Innovative applications from sunflower by-products


Sunflower is grown for its seed, from which high-quality oil and protein are extracted. The seed is only accounted for a small part of the plant, leaving a substantial amount of sunflower biomass unexploited. Indeed, the current harvesting practice cuts the sunflower heads from which seeds are isolated, and the remaining material is dumped via the back of the combine harvester.

As a result, sunflower growers would greatly benefit from new applications that create value from the unused sunflower biomass. So far, most studies have focussed on the possibility to use sunflower biomass for the production of fibre. The pith of sunflower stems contains good quality fibres that can be used in various new bio-based materials, for instance as insulation or as construction material.

Our previous studies have shown that the bark of sunflower stem also contains fibres that may lead to new bio-based products. In addition to fibre, we found that a side stream that is generated during bark fibre extraction is highly bioactive when applied to plants. This intriguing property prompted further investigation and preliminary analysis showed that the bioactivity can potentially be developed into new agricultural products. These findings entail new opportunities for transforming sunflower biomass into renewable products that match with the forecasted sustainable bio-economy.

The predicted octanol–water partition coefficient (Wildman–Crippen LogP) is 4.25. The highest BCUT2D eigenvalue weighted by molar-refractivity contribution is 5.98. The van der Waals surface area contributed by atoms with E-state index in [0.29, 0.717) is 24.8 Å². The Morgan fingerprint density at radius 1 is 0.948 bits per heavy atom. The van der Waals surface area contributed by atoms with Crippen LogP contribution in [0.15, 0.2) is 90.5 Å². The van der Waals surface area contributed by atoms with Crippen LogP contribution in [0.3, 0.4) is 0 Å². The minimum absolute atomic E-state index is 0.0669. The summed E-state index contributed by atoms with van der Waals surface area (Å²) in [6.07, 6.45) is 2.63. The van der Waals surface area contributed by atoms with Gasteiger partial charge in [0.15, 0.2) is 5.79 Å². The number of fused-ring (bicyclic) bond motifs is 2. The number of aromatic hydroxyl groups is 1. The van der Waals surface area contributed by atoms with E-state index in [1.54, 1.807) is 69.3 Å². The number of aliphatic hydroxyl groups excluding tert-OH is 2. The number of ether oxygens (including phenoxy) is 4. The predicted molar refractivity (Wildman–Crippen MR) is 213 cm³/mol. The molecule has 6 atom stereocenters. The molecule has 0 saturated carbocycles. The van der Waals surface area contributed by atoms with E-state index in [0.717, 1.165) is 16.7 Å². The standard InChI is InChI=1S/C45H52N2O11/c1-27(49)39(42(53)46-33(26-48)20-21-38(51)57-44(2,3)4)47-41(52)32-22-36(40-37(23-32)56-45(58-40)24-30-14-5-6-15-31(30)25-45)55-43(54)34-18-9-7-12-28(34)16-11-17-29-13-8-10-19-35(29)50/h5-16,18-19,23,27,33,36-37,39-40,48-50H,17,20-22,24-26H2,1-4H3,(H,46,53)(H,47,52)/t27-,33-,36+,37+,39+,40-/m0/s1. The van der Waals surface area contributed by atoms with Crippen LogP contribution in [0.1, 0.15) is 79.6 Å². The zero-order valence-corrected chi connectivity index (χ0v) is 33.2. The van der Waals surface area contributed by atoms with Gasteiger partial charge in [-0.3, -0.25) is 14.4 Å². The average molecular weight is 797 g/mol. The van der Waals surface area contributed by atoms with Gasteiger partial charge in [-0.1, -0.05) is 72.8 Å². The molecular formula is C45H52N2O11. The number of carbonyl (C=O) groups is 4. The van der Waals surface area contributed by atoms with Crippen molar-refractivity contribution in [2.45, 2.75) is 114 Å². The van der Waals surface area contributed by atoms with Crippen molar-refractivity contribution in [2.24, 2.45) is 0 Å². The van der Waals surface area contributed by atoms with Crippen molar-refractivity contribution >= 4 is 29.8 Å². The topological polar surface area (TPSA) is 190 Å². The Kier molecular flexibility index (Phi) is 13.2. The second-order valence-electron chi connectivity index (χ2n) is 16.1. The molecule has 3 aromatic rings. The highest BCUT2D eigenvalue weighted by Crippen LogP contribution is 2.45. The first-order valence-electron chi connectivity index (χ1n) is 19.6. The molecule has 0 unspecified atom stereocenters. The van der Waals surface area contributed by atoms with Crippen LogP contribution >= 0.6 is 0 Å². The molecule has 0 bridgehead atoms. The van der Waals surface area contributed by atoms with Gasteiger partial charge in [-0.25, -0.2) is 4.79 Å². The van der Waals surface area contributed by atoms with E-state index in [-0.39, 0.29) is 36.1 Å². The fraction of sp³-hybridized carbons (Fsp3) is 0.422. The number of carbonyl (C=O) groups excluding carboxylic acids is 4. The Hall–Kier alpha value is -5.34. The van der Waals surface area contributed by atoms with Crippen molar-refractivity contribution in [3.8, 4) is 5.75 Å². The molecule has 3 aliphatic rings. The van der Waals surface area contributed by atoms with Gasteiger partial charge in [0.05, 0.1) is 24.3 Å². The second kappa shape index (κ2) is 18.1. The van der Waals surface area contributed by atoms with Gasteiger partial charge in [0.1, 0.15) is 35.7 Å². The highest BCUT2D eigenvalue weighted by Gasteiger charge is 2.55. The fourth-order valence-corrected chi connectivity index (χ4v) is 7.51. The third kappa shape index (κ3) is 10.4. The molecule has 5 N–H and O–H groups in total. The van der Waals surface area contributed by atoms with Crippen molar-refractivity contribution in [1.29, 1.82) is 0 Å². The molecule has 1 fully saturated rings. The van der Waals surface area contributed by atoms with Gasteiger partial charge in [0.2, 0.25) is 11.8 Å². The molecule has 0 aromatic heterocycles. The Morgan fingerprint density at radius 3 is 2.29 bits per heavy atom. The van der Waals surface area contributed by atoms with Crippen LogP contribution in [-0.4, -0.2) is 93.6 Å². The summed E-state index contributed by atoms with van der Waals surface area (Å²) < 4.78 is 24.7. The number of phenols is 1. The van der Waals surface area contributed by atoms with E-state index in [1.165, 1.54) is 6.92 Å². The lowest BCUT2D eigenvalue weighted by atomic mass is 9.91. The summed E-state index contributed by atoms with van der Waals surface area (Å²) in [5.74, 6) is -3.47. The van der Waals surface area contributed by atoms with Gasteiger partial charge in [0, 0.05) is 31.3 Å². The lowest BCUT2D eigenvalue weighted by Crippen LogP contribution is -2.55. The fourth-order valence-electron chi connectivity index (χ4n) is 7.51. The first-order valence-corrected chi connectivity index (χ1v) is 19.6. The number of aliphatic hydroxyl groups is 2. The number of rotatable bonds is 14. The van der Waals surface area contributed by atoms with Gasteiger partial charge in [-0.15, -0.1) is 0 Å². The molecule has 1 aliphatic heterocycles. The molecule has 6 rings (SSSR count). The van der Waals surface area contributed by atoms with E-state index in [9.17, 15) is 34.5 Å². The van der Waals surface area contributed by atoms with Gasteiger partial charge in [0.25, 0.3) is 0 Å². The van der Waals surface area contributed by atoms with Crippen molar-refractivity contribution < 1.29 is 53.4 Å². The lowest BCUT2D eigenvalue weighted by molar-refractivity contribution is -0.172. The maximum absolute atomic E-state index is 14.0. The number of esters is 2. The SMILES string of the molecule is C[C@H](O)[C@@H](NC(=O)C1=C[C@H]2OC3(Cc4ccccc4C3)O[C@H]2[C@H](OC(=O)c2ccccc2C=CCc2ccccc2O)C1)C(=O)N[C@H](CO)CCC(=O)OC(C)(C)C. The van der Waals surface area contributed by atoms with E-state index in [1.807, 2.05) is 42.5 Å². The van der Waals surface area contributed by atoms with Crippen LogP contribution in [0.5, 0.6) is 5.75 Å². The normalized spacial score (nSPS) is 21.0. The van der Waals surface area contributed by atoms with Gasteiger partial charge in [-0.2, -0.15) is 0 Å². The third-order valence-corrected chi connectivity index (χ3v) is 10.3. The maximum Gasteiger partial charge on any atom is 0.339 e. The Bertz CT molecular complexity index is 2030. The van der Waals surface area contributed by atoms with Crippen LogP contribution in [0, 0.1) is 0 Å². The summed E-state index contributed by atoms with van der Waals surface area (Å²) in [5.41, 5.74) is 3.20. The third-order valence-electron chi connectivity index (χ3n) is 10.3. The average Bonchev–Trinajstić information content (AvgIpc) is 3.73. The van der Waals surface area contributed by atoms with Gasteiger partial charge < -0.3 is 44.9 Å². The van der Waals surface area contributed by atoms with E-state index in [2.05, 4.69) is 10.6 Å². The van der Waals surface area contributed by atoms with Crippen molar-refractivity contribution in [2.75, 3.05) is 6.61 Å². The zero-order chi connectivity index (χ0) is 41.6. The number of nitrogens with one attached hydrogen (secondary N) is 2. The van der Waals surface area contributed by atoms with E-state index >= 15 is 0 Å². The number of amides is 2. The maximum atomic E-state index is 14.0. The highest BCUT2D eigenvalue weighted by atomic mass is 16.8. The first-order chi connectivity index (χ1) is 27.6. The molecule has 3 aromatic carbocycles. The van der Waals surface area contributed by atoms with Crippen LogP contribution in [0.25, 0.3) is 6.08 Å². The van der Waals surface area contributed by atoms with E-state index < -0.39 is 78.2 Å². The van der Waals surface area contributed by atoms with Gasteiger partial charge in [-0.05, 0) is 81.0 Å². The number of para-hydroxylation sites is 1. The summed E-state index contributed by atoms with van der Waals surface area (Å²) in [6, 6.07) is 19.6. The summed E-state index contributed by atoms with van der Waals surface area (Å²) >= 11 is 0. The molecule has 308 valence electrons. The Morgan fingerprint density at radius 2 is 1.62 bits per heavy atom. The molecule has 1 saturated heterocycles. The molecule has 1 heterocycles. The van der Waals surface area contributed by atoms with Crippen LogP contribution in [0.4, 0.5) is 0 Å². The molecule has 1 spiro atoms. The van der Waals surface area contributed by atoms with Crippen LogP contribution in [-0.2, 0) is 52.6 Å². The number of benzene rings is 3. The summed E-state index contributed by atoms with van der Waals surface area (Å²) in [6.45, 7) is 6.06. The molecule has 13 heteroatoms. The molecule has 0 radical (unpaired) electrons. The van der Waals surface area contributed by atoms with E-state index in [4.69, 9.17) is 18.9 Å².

The project aims to create an integrated value chain of sunflower biomass by considering the entire process from plant selection and cultivation, biomass collection and transformation, up to the formulation of bioactive extracts and testing these in the field. To progress our knowledge of the bioactivity, which will help to improve product development and application, we aim to chemically purify the bioactive ingredient(s) and analyse the physicochemical properties. The bioactive extracts are expected to be valorised as innovative and ecologically-friendly agricultural products. Besides, we also aim to validate fibres extracted from sunflower biomass as a natural material source, generating economical values with a lower environmental footprint.

The outcome of the project is an integrated value chain for sunflower biomass by-product, taking into account economic, environmental and societal impact, contributing to the sustainable development goals set by the UN. The project will disseminate results among academia, industries, and policymakers, through communication tools such as conferences, workshops, manual and university classes. We aspire to promote novel biomass (by-products) utilisation strategies in the EU, creating new directions for the bio-economy (Figure 1)

Photo: Colourbox


Mr Danny Geelen,
Ghent University, Belgium (Flanders: VLAIO)

Project partners

  • KU Leuven, Belgium (Flanders: VLAIO)
  • Institut National Polytechnique de Toulouse (INPT), France
  • OLEON NV, Belgium (Flanders: VLAIO)